PHSPs: Medical & Dental Coverage for Businesses
Did you know that personal medical expenses can be claimed through a
business and not be deemed a taxable benefit?
Revenue Canada allows for owner-operators to set up what is called a Private Health Services Plan (PHSP). Under a PHSP, the company can reimburse an employee for reasonable medical expenses which are tax deductible to the business and not a taxable benefit to the employee. There potentially is a significant tax saving as compared to the regular personal medical expense credit system. For instance, on a $5,000 medical item, there is roughly a $1,300 tax savings. This results from avoiding the medical credit threshold and also from the difference, if any, between one’s marginal tax rate and the lowest marginal tax rate.
In order to take advantage of this, there are some guidelines:
- Although not required, it is recommended that the obligation of coverage be set out in writing (i.e. terms of employment)
- The coverage provided must be reasonable. You need to consider if you would provide the same coverage to non-related employees, otherwise, a taxable benefit could arise. Limits for each employment category must be established.
- The medical items relate to yourself, your spouse and/or your children
- The nature of the allowable medical expenses parallels those deductible on a personal tax return
There are two fundamental concepts overlaying this Plan. First, three parties are involved: the company, the employee and the provider of the health service need. Second, PHSP is an insurance scheme, like life insurance, meaning that both the payer and the payee bear unknown risk annually as to what costs they will bear. The company’s annual risk is to bear costs between zero and whatever the employee limit is. The employee bears risk if large medical costs exceed the company limit.
The nature of the allowable medical expenses parallels those deductible on a personal tax return. CRA applies a “big stick” here: if any medical costs have been reimbursed under a PHSP which aren’t deductible under the Tax Act, the whole PHSP will be disallowed. Starting in 2015, an “error” rate of up to 10% of such reimbursements is allowed.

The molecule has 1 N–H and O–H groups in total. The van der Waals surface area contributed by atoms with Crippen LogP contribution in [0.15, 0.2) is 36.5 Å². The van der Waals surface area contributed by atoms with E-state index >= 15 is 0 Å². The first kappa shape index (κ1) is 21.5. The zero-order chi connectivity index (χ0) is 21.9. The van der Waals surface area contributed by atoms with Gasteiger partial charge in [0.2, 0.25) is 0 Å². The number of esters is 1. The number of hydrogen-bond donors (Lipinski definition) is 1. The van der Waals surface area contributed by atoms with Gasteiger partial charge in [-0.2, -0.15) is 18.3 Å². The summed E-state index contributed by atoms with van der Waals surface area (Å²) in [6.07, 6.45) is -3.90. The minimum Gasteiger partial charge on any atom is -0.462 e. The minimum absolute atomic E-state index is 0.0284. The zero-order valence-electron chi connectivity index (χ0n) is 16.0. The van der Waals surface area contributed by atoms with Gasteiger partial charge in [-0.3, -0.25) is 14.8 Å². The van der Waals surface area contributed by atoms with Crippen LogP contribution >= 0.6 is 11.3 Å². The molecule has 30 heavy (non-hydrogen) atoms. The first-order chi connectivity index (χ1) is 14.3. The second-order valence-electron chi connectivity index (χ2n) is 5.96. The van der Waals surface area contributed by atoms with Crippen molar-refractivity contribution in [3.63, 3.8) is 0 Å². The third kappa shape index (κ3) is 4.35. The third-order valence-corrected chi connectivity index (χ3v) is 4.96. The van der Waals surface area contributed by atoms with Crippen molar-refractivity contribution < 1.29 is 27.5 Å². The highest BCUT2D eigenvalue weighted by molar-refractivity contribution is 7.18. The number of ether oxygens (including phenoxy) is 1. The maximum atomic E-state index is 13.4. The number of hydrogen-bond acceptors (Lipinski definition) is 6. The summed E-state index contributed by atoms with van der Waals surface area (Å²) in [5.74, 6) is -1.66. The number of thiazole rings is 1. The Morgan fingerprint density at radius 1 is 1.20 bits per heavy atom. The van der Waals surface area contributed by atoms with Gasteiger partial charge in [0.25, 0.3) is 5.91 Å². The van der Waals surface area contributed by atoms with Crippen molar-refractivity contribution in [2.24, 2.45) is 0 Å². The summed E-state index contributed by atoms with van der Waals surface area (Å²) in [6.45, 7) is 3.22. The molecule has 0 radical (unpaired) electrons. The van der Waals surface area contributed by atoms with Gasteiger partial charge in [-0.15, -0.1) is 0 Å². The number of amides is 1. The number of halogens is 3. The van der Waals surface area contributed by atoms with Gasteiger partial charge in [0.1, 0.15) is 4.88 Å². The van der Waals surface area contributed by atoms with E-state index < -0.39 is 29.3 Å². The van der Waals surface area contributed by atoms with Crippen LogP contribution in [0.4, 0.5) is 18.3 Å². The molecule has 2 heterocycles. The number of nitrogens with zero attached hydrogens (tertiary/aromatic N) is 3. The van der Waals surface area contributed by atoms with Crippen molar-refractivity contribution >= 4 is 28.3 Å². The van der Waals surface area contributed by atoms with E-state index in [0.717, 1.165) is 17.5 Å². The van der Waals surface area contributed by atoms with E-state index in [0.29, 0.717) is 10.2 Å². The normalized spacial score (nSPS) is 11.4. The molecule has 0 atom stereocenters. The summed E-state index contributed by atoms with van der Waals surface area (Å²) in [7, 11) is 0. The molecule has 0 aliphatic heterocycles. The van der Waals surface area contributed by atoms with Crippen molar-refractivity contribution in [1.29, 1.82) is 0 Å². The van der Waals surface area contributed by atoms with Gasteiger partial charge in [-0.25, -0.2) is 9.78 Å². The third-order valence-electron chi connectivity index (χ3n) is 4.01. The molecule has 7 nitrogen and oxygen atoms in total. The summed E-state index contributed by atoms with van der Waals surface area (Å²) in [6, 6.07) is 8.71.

PHSPs can be set up by proprietorship entrepreneurs as well, but with some extra complications.
In order for medical expenses to be deductible for a proprietorship or partnership, PHSP coverage must be incurred under a contract with one of the following:
- An insurance company
- A trust company
- Person/Partnership in the business of administering PHSP’s, or
- Tax-exempt trade union, business or professional organization in which you are a member
The tax impacts are the same as that of an incorporated business above except that there are annual dollar limits as follows:
- $1,500 for owner
- $1,500 for spouse, common law partner and children 18 years and older when insurance began
- $750 for each child under 18 at the start of insurance
The annual limits are prorated for actual days insured. Any undeductible amounts can be included as medical expenses on the personal tax return.
To qualify for these deductions, the guidelines discussed above for incorporated businesses are applicable in addition to the following conditions:
- Your net income from self-employment (excluding losses and PHSP deductions) for the current or previous year is more than 50% of your total income. Total income is defined as the amount from line 150 on your tax return less employment-type deductions to arrive at net income for tax; or
- Your net income from sources other than self-employment is $10,000 or less, for the current or previous year.
If you have employees, similar coverage must be extended to them to take advantage of the above (in either case). Please contact us if you are in this situation.